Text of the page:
Every serious investor knows it takes money to make money. Fortunately, tax laws allow you to deduct certain expenses associated with investments that produce taxable income.
Generally, you can deduct investment expenses as miscellaneous itemized deductions, to the extent that your total miscellaneous itemized deductions exceed 2 percent of your adjusted gross income (AGI). To qualify as an investment expense, the expenses you pay must be related to (1) producing or collecting income or (2) managing, conserving, or maintaining property held for producing income. Expenses attributable to rental property are deductible from gross income and not subject to the 2 percent floor. Here are some of the more common investment expenses that may be deductible on Schedule A, subject to the 2 percent limit.
Accounting lees – If you pay someone to keep track of your taxable investments, you may write off the fees you pay that individual.
Trustee’s administrative lees – Individual Retirement Account (IRA) trustee fees that you pay to maintain your IRA are a deductible investment expense, but only if you pay them by separate check. Fees that are automatically deducted from your account are not deductible.
Travel and transportation costs – You may claim a deduction for travel costs you incur to look after investments, or to seek professional advice from an attorney, accountant, trustee, or stockbroker, so long as you do not invest solely in tax-exempt investment vehicles. (If you own investment property in a resort area, keep detailed records to show that the trip was necessary for checking your investment property and was not a vacation.) Bear in mind that you may not deduct travel expenses associated with a trip to attend an investment or financial planning seminar, convention or meeting, nor may you deduct the cost of the seminar or convention itself.
Legal costs – Legal expenses related to investment activities are usually deductible as long as the lawyer’s advice is related to the determination of your tax liability, tax planning, or keeping track of taxable investments.
Safe deposit box rental lee – You may deduct the cost of renting a safe deposit box, if you use the box to store stocks, bonds, or investment-related documents that generate taxable income.
Subscriptions to Investment publications and services – You may claim a deduction for subscriptions to investment-related publications or services. You may not, however, write off in one year the cost of a multiple-year subscription. Subscriptions must be deducted one year at a time.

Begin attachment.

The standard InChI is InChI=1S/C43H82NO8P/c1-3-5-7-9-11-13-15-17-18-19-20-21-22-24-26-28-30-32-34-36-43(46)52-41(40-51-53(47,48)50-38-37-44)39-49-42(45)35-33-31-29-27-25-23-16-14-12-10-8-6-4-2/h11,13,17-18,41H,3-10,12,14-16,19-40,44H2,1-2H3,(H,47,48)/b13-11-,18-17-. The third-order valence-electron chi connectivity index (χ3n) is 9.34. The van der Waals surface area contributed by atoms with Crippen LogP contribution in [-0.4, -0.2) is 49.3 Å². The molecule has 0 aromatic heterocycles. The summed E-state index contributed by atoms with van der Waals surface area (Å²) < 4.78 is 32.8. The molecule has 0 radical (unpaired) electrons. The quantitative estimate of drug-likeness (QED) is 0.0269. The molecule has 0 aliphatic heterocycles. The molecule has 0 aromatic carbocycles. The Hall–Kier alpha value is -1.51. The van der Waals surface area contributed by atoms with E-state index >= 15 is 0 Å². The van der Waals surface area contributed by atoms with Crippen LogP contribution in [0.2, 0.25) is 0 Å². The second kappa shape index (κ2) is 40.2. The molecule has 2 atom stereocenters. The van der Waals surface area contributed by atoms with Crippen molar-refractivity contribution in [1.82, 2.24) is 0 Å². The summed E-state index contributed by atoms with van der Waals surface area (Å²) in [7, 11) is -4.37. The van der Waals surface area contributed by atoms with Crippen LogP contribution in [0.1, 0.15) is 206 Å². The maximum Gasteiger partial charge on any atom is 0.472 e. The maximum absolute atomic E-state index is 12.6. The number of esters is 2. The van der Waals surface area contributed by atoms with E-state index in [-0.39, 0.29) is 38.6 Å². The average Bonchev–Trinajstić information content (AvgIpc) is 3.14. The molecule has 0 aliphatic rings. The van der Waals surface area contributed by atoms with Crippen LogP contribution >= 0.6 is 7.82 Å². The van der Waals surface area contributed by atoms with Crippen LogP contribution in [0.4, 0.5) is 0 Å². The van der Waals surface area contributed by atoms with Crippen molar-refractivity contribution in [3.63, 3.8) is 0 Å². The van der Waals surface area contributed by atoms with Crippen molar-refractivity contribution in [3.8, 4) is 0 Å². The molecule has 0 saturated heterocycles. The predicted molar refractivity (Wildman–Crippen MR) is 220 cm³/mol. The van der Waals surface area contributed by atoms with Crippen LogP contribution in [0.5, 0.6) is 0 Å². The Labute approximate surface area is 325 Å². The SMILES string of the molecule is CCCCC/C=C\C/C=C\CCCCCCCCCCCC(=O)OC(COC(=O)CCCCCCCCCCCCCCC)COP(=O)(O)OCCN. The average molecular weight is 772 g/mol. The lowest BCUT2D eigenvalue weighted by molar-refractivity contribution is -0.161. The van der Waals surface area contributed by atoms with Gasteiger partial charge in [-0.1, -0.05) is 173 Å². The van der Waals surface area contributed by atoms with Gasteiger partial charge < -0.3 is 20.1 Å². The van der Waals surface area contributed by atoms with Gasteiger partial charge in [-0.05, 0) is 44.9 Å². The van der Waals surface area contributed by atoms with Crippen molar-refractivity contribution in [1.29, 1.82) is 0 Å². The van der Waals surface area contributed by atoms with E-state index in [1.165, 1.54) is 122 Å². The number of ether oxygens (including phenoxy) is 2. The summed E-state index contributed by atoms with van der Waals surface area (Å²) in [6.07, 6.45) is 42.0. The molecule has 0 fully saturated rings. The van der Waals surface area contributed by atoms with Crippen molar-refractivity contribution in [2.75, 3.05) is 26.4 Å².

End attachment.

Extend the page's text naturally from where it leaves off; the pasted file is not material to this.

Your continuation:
Investment management or Investment planner’s lees – If you pay someone to manage your investments, you may deduct any amounts you pay for his or her services. You may also deduct custodial or service fees charged by a dividend reinvestment plan.
Telephone and postage expenses – The cost of investment-related telephone charges, including the cost of cellular and long-distance calls, are deductible miscellaneous expenses. You also may write off the cost of postage and supplies associated with your taxable investments.
Keep in mind that a taxpayer may not deduct the cost of an office at home unless his or her investing activities constitute a business. A dealer or trader in securities is considered to be in business, while an investor who uses a home office primarily for reading financial periodicals and reports, clipping bond coupons, and making investment decisions would not qualify for the home office deduction because these activities are not the taxpayer’s trade or business.
To calculate your deduction for miscellaneous itemized expenses, add the total of your investment expenses to your other miscellaneous deductions such as unreimbursed business expenses and tax preparation and tax counsel fees. Then subtract 2 percent of your adjusted gross income from the total amount of these expenses.
Some upper-income itemizers may be subject to an additional overall limitation on the deductibility of certain itemized deductions including miscellaneous itemized expenses, taxes, home mortgage interest, and charitable contributions. According to tax law, the total of this group of deductions must be reduced by 3 percent of the amount by which your 1998 adjusted gross income exceeds $124,500 ($62,250 if married, filing separately). You should note that investment interest expenses, gambling losses, non-business casualty and theft losses, and medical and dental expenses are not subject to the overall limit on itemized deductions.